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Circulation. 1992 Jul;86(1):121-30.

Eighteen-year follow-up in the Veterans Affairs Cooperative Study of Coronary Artery Bypass Surgery for stable angina.

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Cooperative Studies Program, VA Medical Center, West Haven, CT 06516, USA.



The 18-year effect of bypass surgery compared with medical therapy on survival, incidence of myocardial infarction, and relief of angina was evaluated in 686 randomized patients with stable angina in the Veterans Affairs Cooperative Study of Coronary Artery Bypass Surgery.


The primary treatment comparisons were made according to intent to treat; 44% of the entire medical cohort had bypass surgery during a median follow-up of 16.8 years. Overall 18-year survival rates were 33% for medicine compared with 30% for surgery (p = 0.60). Survival rates for high-risk patients without left main disease, which had shown a significant advantage for surgical therapy up to 11 years, were 23% medicine versus 24% surgery for patients with three-vessel disease and impaired left ventricular function (p = 0.49) and 22% versus 25% for those with multiple clinical risk factors (p = 0.12). For patients with two-vessel disease, who had significantly better survival with medical therapy at 11 years, rates were similar at 18 years in the two treatment groups (34% medicine versus 30% surgery, p = 0.09). Cumulative 18-year myocardial infarction rates (fatal plus nonfatal) were 41% in medical and 49% in surgical patients (13% perioperative infarction rate), p = 0.15. Nonfatal infarction rates were lower with medical than with surgical therapy (32% versus 44%, p = 0.015), but fatal infarction rates were similar (14% medicine versus 13% surgery, p = 0.62). The combined rate of myocardial infarction or death was also lower with medical therapy (75% versus 82%, p = 0.016). In contrast, surgery reduced mortality after myocardial infarction by 35% at 10 years (p less than 0.001) but only by 13% at 18 years (p = 0.09). The percent of medical and surgical patients who were angina-free was 3% versus 22% (p less than 0.001) at 1 year and 4% versus 12% (p less than 0.001) at 5 years compared with rates of 6% versus 5% (p greater than 0.50) at 10 years and 3% versus 4% (p greater than 0.50) at 15 years.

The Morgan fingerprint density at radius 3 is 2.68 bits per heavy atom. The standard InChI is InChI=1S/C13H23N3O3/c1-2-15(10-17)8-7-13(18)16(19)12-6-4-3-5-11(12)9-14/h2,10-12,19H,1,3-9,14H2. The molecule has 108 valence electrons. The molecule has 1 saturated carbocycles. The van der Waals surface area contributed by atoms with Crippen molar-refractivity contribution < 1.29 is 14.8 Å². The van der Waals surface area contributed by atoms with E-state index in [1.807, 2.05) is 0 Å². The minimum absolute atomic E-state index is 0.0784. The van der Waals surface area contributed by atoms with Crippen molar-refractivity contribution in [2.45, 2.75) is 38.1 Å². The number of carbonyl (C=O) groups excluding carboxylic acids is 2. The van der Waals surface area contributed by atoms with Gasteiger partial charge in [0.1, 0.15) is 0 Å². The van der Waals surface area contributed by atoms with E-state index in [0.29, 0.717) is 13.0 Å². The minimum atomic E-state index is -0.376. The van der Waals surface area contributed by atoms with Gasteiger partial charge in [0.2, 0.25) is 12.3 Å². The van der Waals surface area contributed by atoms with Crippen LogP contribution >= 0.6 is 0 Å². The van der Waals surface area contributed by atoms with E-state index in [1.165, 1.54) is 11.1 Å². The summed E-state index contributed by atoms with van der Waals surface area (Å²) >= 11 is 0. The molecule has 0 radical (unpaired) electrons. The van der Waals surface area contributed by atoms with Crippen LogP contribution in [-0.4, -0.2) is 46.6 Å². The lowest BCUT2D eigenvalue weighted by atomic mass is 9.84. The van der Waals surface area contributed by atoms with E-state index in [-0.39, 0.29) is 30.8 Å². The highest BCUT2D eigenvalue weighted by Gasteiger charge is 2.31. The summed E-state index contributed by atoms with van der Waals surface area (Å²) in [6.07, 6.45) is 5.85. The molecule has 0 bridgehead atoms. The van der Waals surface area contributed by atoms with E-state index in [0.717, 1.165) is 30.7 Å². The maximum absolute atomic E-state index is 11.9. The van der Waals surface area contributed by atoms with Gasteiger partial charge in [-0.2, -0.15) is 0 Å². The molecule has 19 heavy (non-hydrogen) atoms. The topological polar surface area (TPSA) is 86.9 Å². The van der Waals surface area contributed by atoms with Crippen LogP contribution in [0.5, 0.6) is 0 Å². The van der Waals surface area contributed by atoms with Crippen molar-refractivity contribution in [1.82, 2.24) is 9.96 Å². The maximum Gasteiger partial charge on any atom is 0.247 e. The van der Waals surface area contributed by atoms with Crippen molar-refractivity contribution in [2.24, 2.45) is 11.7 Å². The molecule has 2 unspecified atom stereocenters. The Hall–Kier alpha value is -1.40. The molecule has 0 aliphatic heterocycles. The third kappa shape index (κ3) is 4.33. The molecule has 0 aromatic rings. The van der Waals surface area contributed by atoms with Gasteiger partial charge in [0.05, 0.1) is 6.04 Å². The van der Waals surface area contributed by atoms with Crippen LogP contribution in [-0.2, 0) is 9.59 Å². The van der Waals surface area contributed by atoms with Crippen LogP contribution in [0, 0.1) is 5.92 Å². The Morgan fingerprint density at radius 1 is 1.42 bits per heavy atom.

The benefits of coronary artery bypass surgery on survival, symptoms, and postinfarction mortality were transient and lasted fewer than 11 years. The benefits began to diminish after 5 years, when graft closure accelerated. Surgery was effective in reducing mortality only for patients with a poor natural history. Low-risk patients, who had a good prognosis with medical therapy, derived no survival benefit with surgical therapy at any time during the follow-up period. Regardless of risk, surgery also did not reduce the incidence of myocardial infarction or the combined incidence of infarction or death.

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